The Montgomery County Public Schools (MCPS) Wi-Fi network was attacked on Wednesday, Sept. 27, resulting in widespread internet connectivity issues. MCPS identified but did not disclose the source of the attack.
According to an email from MCPS Chief Technology Officer, Pete Cevenini, law enforcement has confirmed that the attacker did not steal any information from servers. "Law enforcement has been involved. At no time was the data of our students or staff in danger of being breached," Cevenini wrote.
The security measures within the MCPS system prevented the attacker from accessing data. "Our firewall and security systems worked as they are designed to and completely protected all of our data," Cevenini wrote.
However, the attack disrupted many teachers' technology-based lesson plans. These teachers were forced to revise their classes into non-digital lessons.
English teacher Sandra Jacobs had an alternative lesson in place after the attack, but she acknowledged the difficulty of devising a new lesson plan on the spot. "For teachers like myself who have been teaching for 29 years, we have a Rolodex of activities we can go back to on a dime, but it can be extremely debilitating for someone who doesn't have a plan B right away," Jacobs said.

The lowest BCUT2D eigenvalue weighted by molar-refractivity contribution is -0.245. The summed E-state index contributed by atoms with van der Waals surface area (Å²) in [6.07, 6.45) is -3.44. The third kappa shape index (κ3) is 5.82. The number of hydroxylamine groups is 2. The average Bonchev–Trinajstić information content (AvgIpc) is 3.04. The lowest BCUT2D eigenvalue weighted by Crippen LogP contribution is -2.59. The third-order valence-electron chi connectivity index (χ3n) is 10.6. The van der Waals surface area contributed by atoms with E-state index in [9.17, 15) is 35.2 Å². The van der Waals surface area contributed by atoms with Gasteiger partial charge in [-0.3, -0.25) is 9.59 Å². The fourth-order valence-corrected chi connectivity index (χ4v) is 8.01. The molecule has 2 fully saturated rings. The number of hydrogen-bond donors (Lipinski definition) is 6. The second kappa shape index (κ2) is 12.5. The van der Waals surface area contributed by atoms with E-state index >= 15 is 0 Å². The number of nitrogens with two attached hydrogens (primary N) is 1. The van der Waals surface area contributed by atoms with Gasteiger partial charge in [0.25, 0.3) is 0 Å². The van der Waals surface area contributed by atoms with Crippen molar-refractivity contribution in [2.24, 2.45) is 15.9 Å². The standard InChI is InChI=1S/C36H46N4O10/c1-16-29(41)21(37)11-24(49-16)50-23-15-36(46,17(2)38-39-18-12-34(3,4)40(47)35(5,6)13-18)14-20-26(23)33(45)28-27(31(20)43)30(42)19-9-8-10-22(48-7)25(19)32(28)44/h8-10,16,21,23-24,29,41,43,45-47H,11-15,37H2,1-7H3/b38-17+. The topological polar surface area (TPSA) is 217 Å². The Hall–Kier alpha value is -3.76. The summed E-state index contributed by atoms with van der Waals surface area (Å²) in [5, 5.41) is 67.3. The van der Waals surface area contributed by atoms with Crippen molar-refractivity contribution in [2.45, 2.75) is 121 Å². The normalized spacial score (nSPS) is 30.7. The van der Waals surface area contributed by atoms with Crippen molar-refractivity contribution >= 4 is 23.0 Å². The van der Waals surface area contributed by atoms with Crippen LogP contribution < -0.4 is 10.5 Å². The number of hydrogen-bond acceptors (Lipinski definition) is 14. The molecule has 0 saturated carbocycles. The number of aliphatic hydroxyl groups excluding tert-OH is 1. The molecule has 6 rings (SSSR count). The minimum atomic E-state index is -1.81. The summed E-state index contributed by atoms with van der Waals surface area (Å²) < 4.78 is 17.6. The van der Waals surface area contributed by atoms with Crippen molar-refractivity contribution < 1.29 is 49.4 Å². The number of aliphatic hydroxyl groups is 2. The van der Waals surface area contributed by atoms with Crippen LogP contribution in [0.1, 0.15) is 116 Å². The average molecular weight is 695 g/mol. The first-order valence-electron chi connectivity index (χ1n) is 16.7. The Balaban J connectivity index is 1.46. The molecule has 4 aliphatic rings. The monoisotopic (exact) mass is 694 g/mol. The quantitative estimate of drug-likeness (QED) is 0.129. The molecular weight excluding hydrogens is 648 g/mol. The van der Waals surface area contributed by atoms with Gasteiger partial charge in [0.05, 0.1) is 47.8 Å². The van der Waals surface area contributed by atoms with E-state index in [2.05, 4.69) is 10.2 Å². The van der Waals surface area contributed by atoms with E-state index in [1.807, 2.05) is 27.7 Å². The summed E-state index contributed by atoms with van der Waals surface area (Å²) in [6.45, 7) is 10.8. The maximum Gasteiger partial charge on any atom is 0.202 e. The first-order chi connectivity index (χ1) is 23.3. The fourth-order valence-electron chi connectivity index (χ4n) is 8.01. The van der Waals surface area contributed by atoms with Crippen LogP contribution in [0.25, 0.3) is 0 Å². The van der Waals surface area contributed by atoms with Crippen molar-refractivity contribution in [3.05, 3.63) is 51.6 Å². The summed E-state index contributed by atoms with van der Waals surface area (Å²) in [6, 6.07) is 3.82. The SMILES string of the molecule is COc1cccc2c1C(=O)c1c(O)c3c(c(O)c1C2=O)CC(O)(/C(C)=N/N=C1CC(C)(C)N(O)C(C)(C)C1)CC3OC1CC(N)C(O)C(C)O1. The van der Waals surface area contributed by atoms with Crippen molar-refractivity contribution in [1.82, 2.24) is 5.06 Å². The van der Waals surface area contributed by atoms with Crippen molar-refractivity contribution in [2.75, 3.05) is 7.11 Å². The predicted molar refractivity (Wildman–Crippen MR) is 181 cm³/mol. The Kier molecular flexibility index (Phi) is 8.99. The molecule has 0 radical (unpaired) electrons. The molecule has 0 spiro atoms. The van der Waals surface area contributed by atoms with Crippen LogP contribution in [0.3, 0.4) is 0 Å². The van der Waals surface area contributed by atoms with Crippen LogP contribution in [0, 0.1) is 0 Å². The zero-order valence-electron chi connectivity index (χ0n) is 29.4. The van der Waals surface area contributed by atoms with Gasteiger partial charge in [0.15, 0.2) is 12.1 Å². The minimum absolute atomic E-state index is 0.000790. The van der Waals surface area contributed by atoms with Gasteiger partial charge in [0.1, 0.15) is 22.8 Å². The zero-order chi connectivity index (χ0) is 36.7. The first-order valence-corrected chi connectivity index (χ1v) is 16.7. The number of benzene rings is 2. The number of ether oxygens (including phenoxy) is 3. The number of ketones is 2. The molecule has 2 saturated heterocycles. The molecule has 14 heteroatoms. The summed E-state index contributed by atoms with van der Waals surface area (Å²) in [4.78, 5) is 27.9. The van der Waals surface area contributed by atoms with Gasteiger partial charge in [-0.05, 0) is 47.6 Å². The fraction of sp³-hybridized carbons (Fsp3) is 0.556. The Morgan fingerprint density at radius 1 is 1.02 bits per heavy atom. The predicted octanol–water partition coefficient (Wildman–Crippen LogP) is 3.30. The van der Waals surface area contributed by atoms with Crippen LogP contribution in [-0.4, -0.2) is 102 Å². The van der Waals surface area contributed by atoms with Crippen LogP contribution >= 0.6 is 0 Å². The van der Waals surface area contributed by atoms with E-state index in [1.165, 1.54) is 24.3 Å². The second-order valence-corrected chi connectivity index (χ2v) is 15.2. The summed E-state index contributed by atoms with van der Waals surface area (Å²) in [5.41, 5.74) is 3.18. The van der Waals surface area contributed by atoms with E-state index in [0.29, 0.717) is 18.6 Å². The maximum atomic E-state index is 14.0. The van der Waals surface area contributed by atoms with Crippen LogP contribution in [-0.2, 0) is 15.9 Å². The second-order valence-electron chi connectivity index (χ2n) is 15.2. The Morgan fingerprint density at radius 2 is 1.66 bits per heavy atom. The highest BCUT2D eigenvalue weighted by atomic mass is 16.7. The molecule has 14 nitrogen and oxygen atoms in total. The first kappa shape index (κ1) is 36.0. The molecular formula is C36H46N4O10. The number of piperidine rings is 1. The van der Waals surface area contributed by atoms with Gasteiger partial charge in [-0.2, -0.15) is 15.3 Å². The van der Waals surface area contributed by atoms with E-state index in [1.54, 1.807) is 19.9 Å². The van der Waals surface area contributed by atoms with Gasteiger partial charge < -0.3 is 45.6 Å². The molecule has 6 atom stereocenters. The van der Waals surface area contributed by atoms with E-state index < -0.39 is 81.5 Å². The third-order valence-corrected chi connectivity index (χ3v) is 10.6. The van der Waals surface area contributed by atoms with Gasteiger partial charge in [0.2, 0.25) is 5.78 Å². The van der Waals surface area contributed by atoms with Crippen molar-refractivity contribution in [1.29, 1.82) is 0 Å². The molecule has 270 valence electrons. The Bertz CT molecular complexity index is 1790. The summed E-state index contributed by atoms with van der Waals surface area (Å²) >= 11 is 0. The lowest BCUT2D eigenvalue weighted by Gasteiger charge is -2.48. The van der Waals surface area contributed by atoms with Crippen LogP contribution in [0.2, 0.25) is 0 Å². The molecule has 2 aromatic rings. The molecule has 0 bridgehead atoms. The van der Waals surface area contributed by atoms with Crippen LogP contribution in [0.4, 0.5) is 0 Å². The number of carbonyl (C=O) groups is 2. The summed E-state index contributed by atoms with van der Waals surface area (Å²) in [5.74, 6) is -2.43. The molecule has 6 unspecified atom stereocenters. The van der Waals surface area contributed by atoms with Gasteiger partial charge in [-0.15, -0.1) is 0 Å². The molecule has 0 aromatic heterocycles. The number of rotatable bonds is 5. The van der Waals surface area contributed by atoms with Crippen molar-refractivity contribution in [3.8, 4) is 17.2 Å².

For social studies teacher Rahman Culver, who incorporates Chromebooks frequently into his lessons, the Wi-Fi attack was extremely disruptive. "Because I use the Chromebooks heavily in my instruction, when the service went down, we had to significantly alter our routine for the day. It was nowhere near as engaging and effective as I would have liked," Culver said.
Students also experienced difficulty completing work while the Wi-Fi was disabled, because Chromebooks require Wi-Fi to login. "We couldn't use the Chromebooks, and it was difficult to do any work. It was just a whole mess, especially for the teachers," senior Maria Lopez said.
Over the two days following the attack, MCPS' network team worked with technology experts to prevent future attacks to the system. MCPS hopes to minimize future problems and deliver smooth internet to staff and students. "We know the critical role technology plays in teaching and learning and again apologize for the problems of this week. Our hope is that the problem is not only mitigated, but that future problems will also be minimized, resulting in more consistent and better services to you," Cevenini wrote.
Information was compiled from an email by MCPS Chief Technology Officer Pete Cevenini to MCPS staff.